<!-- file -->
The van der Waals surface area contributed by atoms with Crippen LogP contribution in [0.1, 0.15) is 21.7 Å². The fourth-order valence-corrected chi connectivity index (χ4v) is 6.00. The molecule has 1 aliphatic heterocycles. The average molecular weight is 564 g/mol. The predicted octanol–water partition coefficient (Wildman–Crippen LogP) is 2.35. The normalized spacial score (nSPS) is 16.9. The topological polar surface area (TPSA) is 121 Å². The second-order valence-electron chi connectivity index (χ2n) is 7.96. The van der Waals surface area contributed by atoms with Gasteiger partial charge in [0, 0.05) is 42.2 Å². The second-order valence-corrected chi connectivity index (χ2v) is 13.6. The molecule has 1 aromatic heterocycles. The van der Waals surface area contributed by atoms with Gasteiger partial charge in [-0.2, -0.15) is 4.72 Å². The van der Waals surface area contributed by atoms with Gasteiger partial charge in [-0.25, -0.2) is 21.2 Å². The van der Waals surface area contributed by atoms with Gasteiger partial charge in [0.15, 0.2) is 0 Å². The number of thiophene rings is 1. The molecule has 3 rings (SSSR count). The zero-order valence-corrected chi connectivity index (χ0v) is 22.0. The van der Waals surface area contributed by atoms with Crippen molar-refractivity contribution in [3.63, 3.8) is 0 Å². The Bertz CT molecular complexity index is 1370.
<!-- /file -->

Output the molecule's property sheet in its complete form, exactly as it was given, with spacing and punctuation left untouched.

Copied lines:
The van der Waals surface area contributed by atoms with Crippen LogP contribution in [0.1, 0.15) is 21.7 Å². The fourth-order valence-corrected chi connectivity index (χ4v) is 6.00. The molecule has 1 aliphatic heterocycles. The average molecular weight is 564 g/mol. The predicted octanol–water partition coefficient (Wildman–Crippen LogP) is 2.35. The normalized spacial score (nSPS) is 16.9. The topological polar surface area (TPSA) is 121 Å². The second-order valence-electron chi connectivity index (χ2n) is 7.96. The van der Waals surface area contributed by atoms with Gasteiger partial charge in [0, 0.05) is 42.2 Å². The second-order valence-corrected chi connectivity index (χ2v) is 13.6. The molecule has 1 aromatic heterocycles. The van der Waals surface area contributed by atoms with Gasteiger partial charge in [-0.2, -0.15) is 4.72 Å². The van der Waals surface area contributed by atoms with Gasteiger partial charge in [-0.25, -0.2) is 21.2 Å². The van der Waals surface area contributed by atoms with Gasteiger partial charge in [0.15, 0.2) is 0 Å². The number of thiophene rings is 1. The molecule has 3 rings (SSSR count). The zero-order valence-corrected chi connectivity index (χ0v) is 22.0. The van der Waals surface area contributed by atoms with Crippen molar-refractivity contribution in [3.63, 3.8) is 0 Å². The Bertz CT molecular complexity index is 1370.